My 6S is not easily pocketable for me; when I sit in, say, jeans with the 6S in my front pocket, it bangs up against my pelvis, which the smaller iPhones do not. Also, even though I have large palms (even for someone 6’1″), I find that even without a ’phone case, it’s hard to wrap my hands around the 6S in the way I can around a 5 that has a case.

    I have an Apple Watch, AirPods, and an iPad, too. The Watch reduces the number of times I have to lug my 6S out of my pocket by quite a lot. When one throws AirPods into the mix, the number of times reduces drastically again. I rarely look at my screen, unless I have to look up a map or something. With any combination of Watch/AirPods, the small size of the iPhone becomes more important to the mix, because one’s ’phone ‘module’ eventually becomes merely a conduit to what one does with far more accessible and unobtrusive gadgetry (notwithstanding the white of the AirPods…).

    Frankly, I’m surprised that more Watch and AirPods users have not spoken up about the desire to, effectively, hide/not use the iPhone itself, because it is becoming less and less important to use the screen on the iPhone. Under these conditions, the smaller the ’phone itself, the better.

    1. Just out of interest, why didn’t you buy an iPhone SE instead of a 6S?

      I agree with all your points about Watch and AirPod users. These technologies greatly reduce the need to take your iPhone out of your pocket and look at the screen, so a small iPhone becomes advantageous under those circumstances.

      1. Features, and I needed to have the same one as a 90-year-old friend, so that I could debug his problems exactly and show it to him on my ’phone.

        The problem with the SE, is that it’s not FULLY up to date with things like force-touch, TouchID2, etc..

      2. I am in exactly the same situation. I wanted to replace my 5S and 6S just came out, so I got it on the first day, as it was the smallest phone with the latest technology. Had the SE been available in October 2015 (rather than April 2016), I would have become a happy owner of SE.

        For me, the price difference of $250 wouldn’t have been an issue. After all, I did get that 6s. However, if I had the choice, I would have accepted SE, even if it did not have all the features of 6s (the new and improved Touch ID sensor), because 6s is definitively too big to reach the top with my thumbs without resorting to the ‘reachability’ feature.

        1. Oh, and then there’s the tiny matter of a power button being directly across from the volume controls, so changing the volume often shuts off the 6S, or shutting it off merely changes the volume. The power button on the top is makes so much more sense from an ergonomic ‘do not make unintended mistakes’ point of view. So much for “it just works.” :-/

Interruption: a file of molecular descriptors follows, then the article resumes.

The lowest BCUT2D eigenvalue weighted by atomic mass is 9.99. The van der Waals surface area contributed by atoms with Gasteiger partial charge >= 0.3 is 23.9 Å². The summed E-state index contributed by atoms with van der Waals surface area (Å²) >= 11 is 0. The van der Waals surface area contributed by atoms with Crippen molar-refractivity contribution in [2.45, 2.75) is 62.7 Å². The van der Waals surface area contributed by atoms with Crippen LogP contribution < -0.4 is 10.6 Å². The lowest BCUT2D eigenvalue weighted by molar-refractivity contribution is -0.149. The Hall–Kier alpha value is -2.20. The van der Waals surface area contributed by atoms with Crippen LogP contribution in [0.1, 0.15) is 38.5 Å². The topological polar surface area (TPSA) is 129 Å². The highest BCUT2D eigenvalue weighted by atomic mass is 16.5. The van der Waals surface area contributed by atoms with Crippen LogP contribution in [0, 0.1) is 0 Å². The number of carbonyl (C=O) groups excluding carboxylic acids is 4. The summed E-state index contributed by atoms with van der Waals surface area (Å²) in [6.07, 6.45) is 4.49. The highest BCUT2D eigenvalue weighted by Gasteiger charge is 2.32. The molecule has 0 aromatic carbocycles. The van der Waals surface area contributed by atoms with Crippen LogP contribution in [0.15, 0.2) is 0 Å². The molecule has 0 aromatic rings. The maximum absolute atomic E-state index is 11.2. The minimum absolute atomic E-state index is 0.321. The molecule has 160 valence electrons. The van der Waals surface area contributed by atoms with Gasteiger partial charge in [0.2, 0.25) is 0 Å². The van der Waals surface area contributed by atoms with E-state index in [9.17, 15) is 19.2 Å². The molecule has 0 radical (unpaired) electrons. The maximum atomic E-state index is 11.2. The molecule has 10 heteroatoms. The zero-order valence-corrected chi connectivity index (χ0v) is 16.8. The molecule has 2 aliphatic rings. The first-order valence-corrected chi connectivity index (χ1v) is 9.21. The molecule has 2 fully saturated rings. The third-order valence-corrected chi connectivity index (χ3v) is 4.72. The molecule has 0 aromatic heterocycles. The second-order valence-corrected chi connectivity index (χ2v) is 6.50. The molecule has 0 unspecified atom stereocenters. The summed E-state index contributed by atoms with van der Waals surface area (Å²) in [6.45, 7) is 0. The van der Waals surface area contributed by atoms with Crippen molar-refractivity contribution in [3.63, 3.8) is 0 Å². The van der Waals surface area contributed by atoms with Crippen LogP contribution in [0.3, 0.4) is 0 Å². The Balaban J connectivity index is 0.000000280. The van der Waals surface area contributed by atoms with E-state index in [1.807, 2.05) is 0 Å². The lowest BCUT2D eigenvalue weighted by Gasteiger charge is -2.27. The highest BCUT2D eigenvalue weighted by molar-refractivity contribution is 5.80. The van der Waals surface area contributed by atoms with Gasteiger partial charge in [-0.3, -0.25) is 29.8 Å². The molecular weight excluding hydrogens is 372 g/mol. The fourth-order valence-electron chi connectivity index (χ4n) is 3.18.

Puhleeezzze, Apple, put the power button back on the top of the iPhone.

        2. This particular one has been brought up by quite many people. I know that anecdotal evidence (as well as online echo chambers of like-minded folks) doesn’t constitute solid data, and I’m truly curious exactly how many people are frustrated by this change (power button opposite the volume down button), but I bet the percentage is NOT negligible and is likely in double digits.

          And if it is, then it is truly disappointing that the design people are overriding the UX / ergonomics people at Apple.

          Add to that the few people who are now annoyed that their phone can no longer be used as a carpenter’s level (there are apps for that), because there are buttons sticking out on both long sides.

        3. The power button location is a disappointment for everyone I know with a 6 or 7. My girlfriend moved from a 4s to a 6, and her first concern was size. That issue evaporated in mere hours. But to this day I hear complaints about the damn power button getting bumped when she tries to adjust volume. Absolutely stupid ergo on Apples part.

  7. C’mon MDN, man up, show your famous calendaring skills and eat some crow – link back to where your crystal ball showed over and over no one would ever want another small iphone and that apple was hopelessly astray by not moving faster into big screens… until the SE came out and suddenly you claimed that idea too

  8. Clearly, cost is NOT the reason more people prefer/purchase smaller iPhones. Indeed, many of us believe if Apple placed all of the features that are unique to the “plus” into the non-plus models at introduction (and don’t bother to insist they couldn’t), at least half of the plus-purchasers would migrate to the non-plus with their next purchase.
    We lovingly call the plus a “clown phone” — a nice compromise-device for those who have fat fingers or who don’t want (or can’t afford) an iPad. Folks, a larger iPhone is simply not an advantage – it’s a disadvantage in any ‘mobile’ device. It’s a ‘compromise device’, at best. And weight is also a disadvantage – especially for those who like to carry their iPhones in a shirt or jacket pocket rather than in a holster or (horrors) in a pants pocket.
    Maybe it’s time MDN stopped calling the plus a “flagship” phone. Frankly, for MOST iPhone buyers, the ‘flagship’ of the iPhone line is the smaller iPhone.